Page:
Finance Minister Simón Cueva announced Monday he hopes to reach a new agreement with the International Monetary Fund by August and says the first IMF loan disbursement should come in September.
According to Cueva, the negotiations are necessary due to several unresolved issues between the government of Lenin Moreno and the IMF. “These were not serious disputes but they need to be resolved before the first payments can be made,” he said. “The position on the new government is similar to that of the outgoing one in most respects but because of the change we need to update the agreement.”
He added that the IMF has signaled its approval of the Lasso government’s plans to reduce restrictions on commerce and increase foreign trade. “A key objective is to increase foreign investment and we must create a more open market for this to happen,” Cueva says.
The IMF presented a list of recommendations to the Moreno government including a phase-out of fuel subsidies, an increase in the VAT tax from 12 percent to 14 percent, and new legislation targeting corruption. President Guillermo Lasso has rejected an increase in the VAT, as did Moreno, but says he believes the other recommendations are justified.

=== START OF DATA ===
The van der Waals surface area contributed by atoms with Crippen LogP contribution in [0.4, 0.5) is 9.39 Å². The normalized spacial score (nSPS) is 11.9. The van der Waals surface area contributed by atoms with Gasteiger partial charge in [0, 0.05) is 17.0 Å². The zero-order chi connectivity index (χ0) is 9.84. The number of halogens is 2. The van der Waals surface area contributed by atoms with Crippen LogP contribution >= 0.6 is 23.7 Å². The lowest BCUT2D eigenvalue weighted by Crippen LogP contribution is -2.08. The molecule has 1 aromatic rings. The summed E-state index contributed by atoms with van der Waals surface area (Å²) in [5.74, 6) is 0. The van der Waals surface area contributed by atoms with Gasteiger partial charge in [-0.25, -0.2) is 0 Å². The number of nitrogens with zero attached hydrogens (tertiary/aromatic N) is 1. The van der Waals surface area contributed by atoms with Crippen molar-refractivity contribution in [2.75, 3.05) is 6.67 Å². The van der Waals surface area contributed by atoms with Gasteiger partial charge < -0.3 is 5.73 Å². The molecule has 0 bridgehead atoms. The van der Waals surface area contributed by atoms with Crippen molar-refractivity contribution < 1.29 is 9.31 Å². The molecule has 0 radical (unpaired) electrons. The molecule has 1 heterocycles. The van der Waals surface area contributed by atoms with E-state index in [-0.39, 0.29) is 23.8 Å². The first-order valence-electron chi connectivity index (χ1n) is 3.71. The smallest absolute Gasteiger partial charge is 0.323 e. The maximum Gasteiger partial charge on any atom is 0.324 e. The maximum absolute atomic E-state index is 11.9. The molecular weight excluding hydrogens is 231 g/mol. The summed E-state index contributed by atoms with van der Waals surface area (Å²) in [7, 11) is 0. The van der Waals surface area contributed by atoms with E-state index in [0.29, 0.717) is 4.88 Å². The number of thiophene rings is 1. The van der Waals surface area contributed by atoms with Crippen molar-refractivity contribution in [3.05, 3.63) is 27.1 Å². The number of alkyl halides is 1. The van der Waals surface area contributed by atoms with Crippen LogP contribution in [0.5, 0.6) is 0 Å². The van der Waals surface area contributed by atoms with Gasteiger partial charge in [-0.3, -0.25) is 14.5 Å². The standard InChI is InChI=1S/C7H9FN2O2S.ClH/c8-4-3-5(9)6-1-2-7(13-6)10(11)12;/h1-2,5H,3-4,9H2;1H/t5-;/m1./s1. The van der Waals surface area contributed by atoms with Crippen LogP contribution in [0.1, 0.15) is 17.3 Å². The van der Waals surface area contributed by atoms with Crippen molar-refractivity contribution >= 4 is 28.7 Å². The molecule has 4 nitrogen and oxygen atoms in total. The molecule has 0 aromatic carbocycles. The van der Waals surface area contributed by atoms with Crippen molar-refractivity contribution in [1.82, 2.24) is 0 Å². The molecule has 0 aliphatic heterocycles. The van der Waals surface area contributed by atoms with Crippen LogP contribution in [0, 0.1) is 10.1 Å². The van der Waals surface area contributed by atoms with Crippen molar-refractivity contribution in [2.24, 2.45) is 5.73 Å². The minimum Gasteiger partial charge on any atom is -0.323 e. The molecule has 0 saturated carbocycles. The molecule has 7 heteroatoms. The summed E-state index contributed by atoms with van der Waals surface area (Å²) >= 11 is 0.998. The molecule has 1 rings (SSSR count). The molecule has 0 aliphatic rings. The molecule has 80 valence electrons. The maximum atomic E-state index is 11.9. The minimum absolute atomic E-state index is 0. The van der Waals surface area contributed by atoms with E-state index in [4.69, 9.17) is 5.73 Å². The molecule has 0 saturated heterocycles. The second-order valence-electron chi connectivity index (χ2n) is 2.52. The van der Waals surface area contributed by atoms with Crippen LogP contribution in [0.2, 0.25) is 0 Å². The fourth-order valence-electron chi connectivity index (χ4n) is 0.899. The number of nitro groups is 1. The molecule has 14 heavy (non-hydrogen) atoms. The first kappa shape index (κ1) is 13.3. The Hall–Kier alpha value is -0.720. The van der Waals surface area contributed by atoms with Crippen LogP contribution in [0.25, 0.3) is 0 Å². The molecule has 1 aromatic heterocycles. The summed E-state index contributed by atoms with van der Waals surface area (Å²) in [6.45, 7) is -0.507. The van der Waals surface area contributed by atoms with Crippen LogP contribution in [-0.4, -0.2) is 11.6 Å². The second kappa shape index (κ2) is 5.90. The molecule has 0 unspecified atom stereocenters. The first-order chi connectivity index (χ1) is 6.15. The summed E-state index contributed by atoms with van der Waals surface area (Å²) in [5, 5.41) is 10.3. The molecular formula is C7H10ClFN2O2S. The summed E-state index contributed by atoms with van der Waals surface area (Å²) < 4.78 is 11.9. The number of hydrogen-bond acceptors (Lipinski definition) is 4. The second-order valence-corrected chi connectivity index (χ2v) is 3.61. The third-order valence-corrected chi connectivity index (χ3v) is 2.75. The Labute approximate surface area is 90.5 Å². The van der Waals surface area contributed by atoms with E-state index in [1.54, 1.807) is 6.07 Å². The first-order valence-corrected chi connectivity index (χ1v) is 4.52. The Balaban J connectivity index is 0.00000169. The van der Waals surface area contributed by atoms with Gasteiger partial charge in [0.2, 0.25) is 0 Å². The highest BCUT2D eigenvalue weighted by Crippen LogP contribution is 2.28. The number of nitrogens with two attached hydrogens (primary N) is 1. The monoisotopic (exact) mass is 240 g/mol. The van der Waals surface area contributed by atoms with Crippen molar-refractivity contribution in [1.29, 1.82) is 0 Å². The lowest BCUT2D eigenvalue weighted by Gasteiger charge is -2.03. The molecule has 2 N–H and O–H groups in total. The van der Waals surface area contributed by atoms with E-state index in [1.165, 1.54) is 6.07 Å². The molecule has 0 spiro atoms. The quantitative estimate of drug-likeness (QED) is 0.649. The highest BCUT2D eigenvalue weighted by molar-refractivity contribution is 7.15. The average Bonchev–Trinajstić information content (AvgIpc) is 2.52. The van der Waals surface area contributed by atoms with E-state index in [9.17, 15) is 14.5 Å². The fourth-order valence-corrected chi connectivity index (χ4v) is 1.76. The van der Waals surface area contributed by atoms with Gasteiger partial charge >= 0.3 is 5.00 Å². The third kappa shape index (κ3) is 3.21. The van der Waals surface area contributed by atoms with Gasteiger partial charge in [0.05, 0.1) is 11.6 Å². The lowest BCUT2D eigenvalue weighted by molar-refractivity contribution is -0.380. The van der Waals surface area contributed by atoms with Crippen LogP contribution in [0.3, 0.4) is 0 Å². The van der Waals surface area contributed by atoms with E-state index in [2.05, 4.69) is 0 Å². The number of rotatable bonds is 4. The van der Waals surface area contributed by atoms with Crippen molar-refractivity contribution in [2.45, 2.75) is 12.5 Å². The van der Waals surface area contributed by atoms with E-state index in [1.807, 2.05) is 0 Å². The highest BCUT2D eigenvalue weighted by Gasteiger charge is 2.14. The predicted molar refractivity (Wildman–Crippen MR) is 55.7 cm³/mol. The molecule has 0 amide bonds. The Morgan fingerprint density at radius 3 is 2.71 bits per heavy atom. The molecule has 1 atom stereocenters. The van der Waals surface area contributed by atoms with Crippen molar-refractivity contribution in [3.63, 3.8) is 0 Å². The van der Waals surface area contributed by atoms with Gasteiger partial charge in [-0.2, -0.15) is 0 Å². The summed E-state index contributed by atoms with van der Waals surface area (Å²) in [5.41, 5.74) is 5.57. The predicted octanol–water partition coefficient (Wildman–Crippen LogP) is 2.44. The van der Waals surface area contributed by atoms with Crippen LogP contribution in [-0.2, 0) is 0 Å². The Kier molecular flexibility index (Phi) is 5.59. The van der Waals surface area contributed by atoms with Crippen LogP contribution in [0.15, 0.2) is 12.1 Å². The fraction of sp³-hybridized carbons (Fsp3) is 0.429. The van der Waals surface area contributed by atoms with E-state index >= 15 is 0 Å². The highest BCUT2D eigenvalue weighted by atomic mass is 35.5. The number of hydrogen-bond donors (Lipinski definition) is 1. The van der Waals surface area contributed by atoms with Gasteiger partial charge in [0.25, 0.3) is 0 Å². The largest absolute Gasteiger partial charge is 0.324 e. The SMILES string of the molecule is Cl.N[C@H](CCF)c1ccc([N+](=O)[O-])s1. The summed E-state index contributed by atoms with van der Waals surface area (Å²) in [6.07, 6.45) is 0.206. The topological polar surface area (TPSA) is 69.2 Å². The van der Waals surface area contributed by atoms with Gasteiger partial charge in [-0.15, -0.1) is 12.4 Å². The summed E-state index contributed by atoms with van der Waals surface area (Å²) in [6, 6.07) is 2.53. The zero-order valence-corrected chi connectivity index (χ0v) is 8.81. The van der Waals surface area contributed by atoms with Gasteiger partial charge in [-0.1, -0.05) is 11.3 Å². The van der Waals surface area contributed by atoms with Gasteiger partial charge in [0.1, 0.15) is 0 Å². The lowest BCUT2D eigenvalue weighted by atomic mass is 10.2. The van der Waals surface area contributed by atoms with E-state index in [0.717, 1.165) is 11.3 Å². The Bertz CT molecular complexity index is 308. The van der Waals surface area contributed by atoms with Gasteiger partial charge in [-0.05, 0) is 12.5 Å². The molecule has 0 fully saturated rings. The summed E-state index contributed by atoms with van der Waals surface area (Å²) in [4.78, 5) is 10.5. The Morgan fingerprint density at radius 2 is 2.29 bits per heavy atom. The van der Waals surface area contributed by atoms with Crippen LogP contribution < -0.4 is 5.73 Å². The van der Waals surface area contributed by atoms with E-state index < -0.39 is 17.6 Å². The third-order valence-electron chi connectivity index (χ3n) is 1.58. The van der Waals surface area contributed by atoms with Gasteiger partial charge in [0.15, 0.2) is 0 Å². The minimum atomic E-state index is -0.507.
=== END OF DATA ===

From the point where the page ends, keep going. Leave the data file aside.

Because of the impact of the Covid-19 pandemic and other factors, Cueva says Ecuador will need at least $5.5 billion before the end of the year to cover operating expenses. “The economy was in poor condition before Covid and the situation is worse now,” he says. “We are making changes we believe will bolster the economy as we recover from the pandemic but we understand this will be a long road and we will need assistance along the way.”
Prior to receiving new IMF loans, the government expects low-interest funding from other sources, including the Latin American Reserve Fund and South American Development Bank. In addition, Cueva says the government expects to issue treasury certificates to the private market in July or August and is encouraging Ecuadorian banks to invest in a series of development bond issues. “Our risk rating has improved impressively since the new government took office and this means significant savings in all our bond payments,” he says.
Lasso says his goal it to reach a balanced budget by the end of this first four years in office but says the country must work with the IMF and the international credit markets in the meantime. “We have dug ourselves a deep financial hole and will need help getting out of it,” he says.